Drawing attention to the current state of Parliamentary and public access to the texts of formal arrangements between Australia and other countries that are of ‘less than treaty status’, especially memorandums of understanding (MOUs).
Democracy makes the settlement of territorial disputes more difficult, as it makes diplomacy more directly subordinate to public opinions. Greater efforts for sharing understanding on international law will help overcome these challenges.
This article critically examines the rise of forms of biometric health screening in relation to migrant bodies in Australia, highlighting concerns about stigma and privacy in an era of securitisation and information sharing across national borders.
Paul White discussed, among other things, a right to shelter and freedom of movement as well as the ‘safety, security, dignity’ framework which shape policy in camps and provision of services on the ground.
This workshop showcased the strength of expertise and diversity of scholarship across the University on conflict-related sexual violence by considering the importance of adopting positions that address and link up the spectrum of violence against women both at national and international levels.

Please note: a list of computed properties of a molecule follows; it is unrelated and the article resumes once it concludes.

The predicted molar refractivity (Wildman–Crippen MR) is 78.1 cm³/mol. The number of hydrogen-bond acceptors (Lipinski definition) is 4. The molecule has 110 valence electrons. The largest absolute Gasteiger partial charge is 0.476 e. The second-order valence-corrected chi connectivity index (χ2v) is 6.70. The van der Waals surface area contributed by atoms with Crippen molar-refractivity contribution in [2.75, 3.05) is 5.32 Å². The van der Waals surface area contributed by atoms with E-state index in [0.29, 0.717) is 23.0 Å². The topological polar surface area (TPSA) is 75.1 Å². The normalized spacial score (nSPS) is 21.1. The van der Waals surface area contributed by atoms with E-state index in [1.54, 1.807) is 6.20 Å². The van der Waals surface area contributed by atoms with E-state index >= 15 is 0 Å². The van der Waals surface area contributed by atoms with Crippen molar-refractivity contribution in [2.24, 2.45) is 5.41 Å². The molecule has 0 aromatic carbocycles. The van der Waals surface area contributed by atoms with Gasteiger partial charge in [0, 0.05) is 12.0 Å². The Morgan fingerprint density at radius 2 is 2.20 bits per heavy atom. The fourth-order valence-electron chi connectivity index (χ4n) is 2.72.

This first comprehensive report documents the use of laws banning ‘terrorist organisations’ in the management of conflict with Al-Shabaab in Somalia, Hamas in the Occupied Palestinian territories, and the Kurdistan Workers’ Party (PKK) in Turkey, combining legal analysis with in-depth case studies.
Multi-Stakeholder Initiatives have become the default response to address so-called governance gaps, situations in which state actors are either unable or unwilling to provide basic rights for their citizen.
Reflections, Recommendations and Next Steps: This report details the outcomes of a workshop held in Phnom Penh on 28 November 2014 - on designing and implementing transformative reparations for sexual and gender-based violence.
Our first article for the student voice is by Georgie Richardson, Student Editor at the Australian Journal of Human Rights, on two proposed laws in Iran that could, if approved, restrict Iranian women’s sexual and reproductive rights.